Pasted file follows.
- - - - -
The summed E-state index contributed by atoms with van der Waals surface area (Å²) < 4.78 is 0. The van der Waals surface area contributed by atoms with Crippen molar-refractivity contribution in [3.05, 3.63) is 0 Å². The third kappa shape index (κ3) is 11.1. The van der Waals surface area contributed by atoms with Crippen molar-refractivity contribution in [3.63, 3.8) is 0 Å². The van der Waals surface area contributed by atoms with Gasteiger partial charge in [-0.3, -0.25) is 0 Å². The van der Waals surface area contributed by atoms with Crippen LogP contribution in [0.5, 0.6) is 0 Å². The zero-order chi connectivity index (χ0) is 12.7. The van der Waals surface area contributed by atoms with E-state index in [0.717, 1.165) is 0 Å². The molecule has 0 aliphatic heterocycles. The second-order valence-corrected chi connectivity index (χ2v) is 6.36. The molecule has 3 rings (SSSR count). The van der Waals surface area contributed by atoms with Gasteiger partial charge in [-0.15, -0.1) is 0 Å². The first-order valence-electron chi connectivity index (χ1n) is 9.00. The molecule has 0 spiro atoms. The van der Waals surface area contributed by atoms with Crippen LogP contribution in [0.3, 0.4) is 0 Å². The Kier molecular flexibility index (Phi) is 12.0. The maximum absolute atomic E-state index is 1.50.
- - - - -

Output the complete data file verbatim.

The summed E-state index contributed by atoms with van der Waals surface area (Å²) < 4.78 is 0. The van der Waals surface area contributed by atoms with Crippen molar-refractivity contribution in [3.05, 3.63) is 0 Å². The third kappa shape index (κ3) is 11.1. The van der Waals surface area contributed by atoms with Crippen molar-refractivity contribution in [3.63, 3.8) is 0 Å². The van der Waals surface area contributed by atoms with Gasteiger partial charge in [-0.3, -0.25) is 0 Å². The van der Waals surface area contributed by atoms with Crippen LogP contribution in [0.5, 0.6) is 0 Å². The zero-order chi connectivity index (χ0) is 12.7. The van der Waals surface area contributed by atoms with E-state index in [0.717, 1.165) is 0 Å². The molecule has 0 aliphatic heterocycles. The second-order valence-corrected chi connectivity index (χ2v) is 6.36. The molecule has 3 rings (SSSR count). The van der Waals surface area contributed by atoms with Gasteiger partial charge in [-0.15, -0.1) is 0 Å². The first-order valence-electron chi connectivity index (χ1n) is 9.00. The molecule has 0 spiro atoms. The van der Waals surface area contributed by atoms with Crippen LogP contribution in [0.3, 0.4) is 0 Å². The Kier molecular flexibility index (Phi) is 12.0. The maximum absolute atomic E-state index is 1.50.